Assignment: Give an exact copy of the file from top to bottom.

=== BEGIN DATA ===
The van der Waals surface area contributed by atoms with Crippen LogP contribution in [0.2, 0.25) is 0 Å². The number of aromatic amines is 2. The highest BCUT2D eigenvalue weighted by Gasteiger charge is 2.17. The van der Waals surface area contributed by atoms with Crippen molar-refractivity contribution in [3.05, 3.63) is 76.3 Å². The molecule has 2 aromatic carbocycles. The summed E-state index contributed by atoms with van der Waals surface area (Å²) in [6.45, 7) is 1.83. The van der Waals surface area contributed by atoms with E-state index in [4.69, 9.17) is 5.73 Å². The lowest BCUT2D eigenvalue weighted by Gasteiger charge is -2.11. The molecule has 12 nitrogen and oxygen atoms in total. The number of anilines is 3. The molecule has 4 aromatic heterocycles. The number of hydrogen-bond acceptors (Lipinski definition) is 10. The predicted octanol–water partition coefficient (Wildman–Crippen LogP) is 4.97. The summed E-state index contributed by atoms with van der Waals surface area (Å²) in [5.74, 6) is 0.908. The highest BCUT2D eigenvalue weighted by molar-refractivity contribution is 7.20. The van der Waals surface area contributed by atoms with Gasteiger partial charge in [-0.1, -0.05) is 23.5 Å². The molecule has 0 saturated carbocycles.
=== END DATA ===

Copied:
The van der Waals surface area contributed by atoms with Crippen LogP contribution in [0.2, 0.25) is 0 Å². The number of aromatic amines is 2. The highest BCUT2D eigenvalue weighted by Gasteiger charge is 2.17. The van der Waals surface area contributed by atoms with Crippen molar-refractivity contribution in [3.05, 3.63) is 76.3 Å². The molecule has 2 aromatic carbocycles. The summed E-state index contributed by atoms with van der Waals surface area (Å²) in [6.45, 7) is 1.83. The van der Waals surface area contributed by atoms with E-state index in [4.69, 9.17) is 5.73 Å². The lowest BCUT2D eigenvalue weighted by Gasteiger charge is -2.11. The molecule has 12 nitrogen and oxygen atoms in total. The number of anilines is 3. The molecule has 4 aromatic heterocycles. The number of hydrogen-bond acceptors (Lipinski definition) is 10. The predicted octanol–water partition coefficient (Wildman–Crippen LogP) is 4.97. The summed E-state index contributed by atoms with van der Waals surface area (Å²) in [5.74, 6) is 0.908. The highest BCUT2D eigenvalue weighted by molar-refractivity contribution is 7.20. The van der Waals surface area contributed by atoms with Gasteiger partial charge in [-0.1, -0.05) is 23.5 Å². The molecule has 0 saturated carbocycles.